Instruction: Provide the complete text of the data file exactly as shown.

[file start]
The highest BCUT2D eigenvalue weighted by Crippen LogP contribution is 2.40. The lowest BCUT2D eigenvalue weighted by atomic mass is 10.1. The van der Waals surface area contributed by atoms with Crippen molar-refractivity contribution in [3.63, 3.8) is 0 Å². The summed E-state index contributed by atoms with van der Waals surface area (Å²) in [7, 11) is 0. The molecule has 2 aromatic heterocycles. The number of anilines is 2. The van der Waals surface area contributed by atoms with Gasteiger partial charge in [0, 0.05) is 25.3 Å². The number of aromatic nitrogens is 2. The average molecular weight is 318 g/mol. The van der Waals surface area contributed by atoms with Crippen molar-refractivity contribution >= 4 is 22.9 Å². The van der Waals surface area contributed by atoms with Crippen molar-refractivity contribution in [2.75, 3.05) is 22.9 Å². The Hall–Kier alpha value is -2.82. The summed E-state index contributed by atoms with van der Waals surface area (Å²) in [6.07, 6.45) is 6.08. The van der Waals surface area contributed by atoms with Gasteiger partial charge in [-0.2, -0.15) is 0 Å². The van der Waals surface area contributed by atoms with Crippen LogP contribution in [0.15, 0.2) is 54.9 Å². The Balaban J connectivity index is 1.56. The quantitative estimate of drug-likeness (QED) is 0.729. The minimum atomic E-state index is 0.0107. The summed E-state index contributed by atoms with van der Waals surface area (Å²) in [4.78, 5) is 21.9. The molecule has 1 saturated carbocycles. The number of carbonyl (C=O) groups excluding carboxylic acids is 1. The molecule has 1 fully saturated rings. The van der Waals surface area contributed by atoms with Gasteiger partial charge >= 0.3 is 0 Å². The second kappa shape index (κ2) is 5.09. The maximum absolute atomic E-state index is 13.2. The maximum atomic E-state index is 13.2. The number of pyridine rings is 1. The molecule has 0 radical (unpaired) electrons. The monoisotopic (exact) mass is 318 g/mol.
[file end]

The highest BCUT2D eigenvalue weighted by Crippen LogP contribution is 2.40. The lowest BCUT2D eigenvalue weighted by atomic mass is 10.1. The van der Waals surface area contributed by atoms with Crippen molar-refractivity contribution in [3.63, 3.8) is 0 Å². The summed E-state index contributed by atoms with van der Waals surface area (Å²) in [7, 11) is 0. The molecule has 2 aromatic heterocycles. The number of anilines is 2. The van der Waals surface area contributed by atoms with Gasteiger partial charge in [0, 0.05) is 25.3 Å². The number of aromatic nitrogens is 2. The average molecular weight is 318 g/mol. The van der Waals surface area contributed by atoms with Crippen molar-refractivity contribution >= 4 is 22.9 Å². The van der Waals surface area contributed by atoms with Crippen molar-refractivity contribution in [2.75, 3.05) is 22.9 Å². The Hall–Kier alpha value is -2.82. The summed E-state index contributed by atoms with van der Waals surface area (Å²) in [6.07, 6.45) is 6.08. The van der Waals surface area contributed by atoms with Gasteiger partial charge in [-0.2, -0.15) is 0 Å². The van der Waals surface area contributed by atoms with Crippen LogP contribution in [0.15, 0.2) is 54.9 Å². The Balaban J connectivity index is 1.56. The quantitative estimate of drug-likeness (QED) is 0.729. The minimum atomic E-state index is 0.0107. The summed E-state index contributed by atoms with van der Waals surface area (Å²) in [4.78, 5) is 21.9. The molecule has 1 saturated carbocycles. The number of carbonyl (C=O) groups excluding carboxylic acids is 1. The molecule has 1 fully saturated rings. The van der Waals surface area contributed by atoms with Gasteiger partial charge >= 0.3 is 0 Å². The second kappa shape index (κ2) is 5.09. The maximum absolute atomic E-state index is 13.2. The maximum atomic E-state index is 13.2. The number of pyridine rings is 1. The molecule has 0 radical (unpaired) electrons. The monoisotopic (exact) mass is 318 g/mol.